The Czech government approved the deployment of up to 150 soldiers to assist Poland in stopping the flood of migrants seeking admission from Belarus, a situation that the European Union accuses Minsk of instigating.
The idea, if approved by parliament, would make the Czech Republic the third country outside of NATO to send people to the Poland-Belarus border, following Estonia and the United Kingdom.
“The Polish side has requested engineering forces in order to complete the responsibilities of erecting and maintaining border barriers. It also requested forces to monitor the border with Belarus both during the day and at night “Lubomir Metnar, Czech Minister of Defense, stated during a press conference.
He predicted that parliament would accept the deployment next week, and that troops would arrive in Poland the next week.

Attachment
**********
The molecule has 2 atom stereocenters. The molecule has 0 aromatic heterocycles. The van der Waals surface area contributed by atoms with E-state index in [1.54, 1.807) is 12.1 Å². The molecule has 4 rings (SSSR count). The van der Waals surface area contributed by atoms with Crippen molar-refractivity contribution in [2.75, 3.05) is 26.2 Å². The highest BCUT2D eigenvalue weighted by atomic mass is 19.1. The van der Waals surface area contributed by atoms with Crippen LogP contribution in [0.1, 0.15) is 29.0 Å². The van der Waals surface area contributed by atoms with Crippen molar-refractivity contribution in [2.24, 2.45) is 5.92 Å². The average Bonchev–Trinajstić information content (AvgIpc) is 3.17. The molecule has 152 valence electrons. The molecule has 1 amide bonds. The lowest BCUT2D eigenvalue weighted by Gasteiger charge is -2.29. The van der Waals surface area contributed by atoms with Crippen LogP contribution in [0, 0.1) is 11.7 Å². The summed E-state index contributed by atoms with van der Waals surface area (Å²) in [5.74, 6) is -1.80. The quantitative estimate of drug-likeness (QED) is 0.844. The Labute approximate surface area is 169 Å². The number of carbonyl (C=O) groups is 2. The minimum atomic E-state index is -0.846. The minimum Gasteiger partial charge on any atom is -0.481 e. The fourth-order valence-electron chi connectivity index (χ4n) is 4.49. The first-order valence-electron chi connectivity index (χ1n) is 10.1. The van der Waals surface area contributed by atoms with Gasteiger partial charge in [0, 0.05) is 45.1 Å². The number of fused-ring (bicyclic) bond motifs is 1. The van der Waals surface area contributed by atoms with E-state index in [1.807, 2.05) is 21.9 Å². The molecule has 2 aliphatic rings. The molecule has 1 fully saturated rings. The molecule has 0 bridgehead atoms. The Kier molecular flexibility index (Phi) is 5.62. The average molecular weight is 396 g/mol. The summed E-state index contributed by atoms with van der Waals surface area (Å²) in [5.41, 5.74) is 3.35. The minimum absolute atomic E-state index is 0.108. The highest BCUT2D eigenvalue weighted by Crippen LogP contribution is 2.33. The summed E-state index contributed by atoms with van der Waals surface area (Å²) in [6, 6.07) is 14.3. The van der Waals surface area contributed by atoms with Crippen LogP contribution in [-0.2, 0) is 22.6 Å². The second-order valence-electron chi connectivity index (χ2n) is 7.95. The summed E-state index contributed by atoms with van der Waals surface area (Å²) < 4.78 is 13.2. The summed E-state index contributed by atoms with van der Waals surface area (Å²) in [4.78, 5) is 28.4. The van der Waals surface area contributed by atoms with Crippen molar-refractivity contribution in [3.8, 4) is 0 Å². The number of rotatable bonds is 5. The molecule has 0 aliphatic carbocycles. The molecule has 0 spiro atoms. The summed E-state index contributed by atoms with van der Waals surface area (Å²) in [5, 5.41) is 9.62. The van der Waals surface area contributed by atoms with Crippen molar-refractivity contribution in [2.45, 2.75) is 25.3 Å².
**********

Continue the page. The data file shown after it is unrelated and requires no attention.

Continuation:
They would not get directly involved in any contact with people trying to cross the border. The units will include one in charge of drones, Metnar said.
The Czech Republic is part of the Visegrad group of central European countries, which also includes Poland, Slovakia and Hungary. The group has taken a firm line on migration.
Outgoing prime minister Andrej Babis pledged to keep migrants out as part of his October election campaign, while the new incoming government coalition has backed the plan to send troops to help Poland.
The number of attempted crossings into Poland by migrants travelling via Belarus from the Middle East or Africa has fallen in recent days, with Poland’s Border Guard reporting 51 attempts on Tuesday, a fraction of the highs seen in mid-November when as many as 501 people tried to cross in a day.
But tensions remain, and Poland accuses Belarusian security services of helping migrants to cross the border and of provoking Polish troops, for example by throwing fire crackers. Minsk denies this.
Belarus also denies EU accusations it engineered the migrant crisis in retaliation for Western sanctions imposed for human rights abuses.